Bill Gardner tells the creative community where we are when it comes to logo design. He’s the principal of Gardner Design and founder of LogoLounge.com, a website where members can post their logo design work and study that of others.

The best of these are included in the LogoLounge Master Library series of books, in which Bill maps out the best recent examples of logo design, whittling 30,000 entries down to 2,000. It’s a mammoth job, but one that gives him a unique insight into future trends.

Every year he also writes the LogoLounge Trends Report. Published for free at bit.ly/IdiK9M, it maps how fellow creatives are working within the form, and what their clients are signing off on.

To follow up on this, we asked Bill to reveal what he thinks the next set of trends in logo design will be. His response eschews grand statements of ‘this will be in’ or ‘this will be out’, instead charting the trajectory of current trends to set you on your way to the new lands you need to explore. His process of how you use past trends to inform future ones is just as relevant for other creative forms – from typography to motion graphics to illustration – as it is for logo design. So let’s set our course.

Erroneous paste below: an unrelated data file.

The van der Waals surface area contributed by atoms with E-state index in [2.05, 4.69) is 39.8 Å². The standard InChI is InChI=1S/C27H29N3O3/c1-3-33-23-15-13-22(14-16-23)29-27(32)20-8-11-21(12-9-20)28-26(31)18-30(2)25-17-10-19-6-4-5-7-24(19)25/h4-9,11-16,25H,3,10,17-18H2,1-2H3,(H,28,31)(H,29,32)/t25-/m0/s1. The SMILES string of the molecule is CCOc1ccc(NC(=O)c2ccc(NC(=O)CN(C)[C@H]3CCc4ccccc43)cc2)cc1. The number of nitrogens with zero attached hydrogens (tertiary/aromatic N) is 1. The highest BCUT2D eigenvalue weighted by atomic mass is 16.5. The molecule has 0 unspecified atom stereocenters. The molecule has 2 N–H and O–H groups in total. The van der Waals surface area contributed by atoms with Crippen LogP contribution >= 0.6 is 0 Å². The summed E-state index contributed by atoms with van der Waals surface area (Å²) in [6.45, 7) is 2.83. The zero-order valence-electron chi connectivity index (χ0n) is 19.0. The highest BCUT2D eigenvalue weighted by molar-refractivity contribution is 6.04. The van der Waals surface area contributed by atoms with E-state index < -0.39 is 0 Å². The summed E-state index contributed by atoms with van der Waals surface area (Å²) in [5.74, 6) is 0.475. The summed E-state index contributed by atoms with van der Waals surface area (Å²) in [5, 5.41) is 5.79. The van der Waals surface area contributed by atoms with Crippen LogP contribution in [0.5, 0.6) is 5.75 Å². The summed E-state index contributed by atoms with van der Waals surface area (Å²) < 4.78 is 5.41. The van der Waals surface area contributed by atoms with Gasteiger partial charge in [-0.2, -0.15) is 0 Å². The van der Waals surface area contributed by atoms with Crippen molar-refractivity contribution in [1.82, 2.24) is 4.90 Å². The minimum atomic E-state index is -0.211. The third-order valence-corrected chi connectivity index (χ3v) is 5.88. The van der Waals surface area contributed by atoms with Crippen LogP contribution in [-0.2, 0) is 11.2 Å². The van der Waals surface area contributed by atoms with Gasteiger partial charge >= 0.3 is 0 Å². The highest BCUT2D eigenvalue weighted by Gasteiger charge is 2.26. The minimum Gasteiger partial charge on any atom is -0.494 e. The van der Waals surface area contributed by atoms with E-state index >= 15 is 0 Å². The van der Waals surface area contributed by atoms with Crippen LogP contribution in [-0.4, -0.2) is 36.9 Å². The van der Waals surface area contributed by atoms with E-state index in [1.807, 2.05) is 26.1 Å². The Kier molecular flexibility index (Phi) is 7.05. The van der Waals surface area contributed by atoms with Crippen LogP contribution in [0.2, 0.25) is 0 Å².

The Designer's telescope

Becoming a design soothsayer is a much easier proposition than you might imagine. The process is not too different than in the early Seventeenth century when Galileo realised, with the invention of the telescope, he was able to see inbound merchant vessels two hours before anyone else. Soon the informed Venetian merchants were able to act on this information by adjusting prices or dumping inventory hours before new stock arrived to flood the market.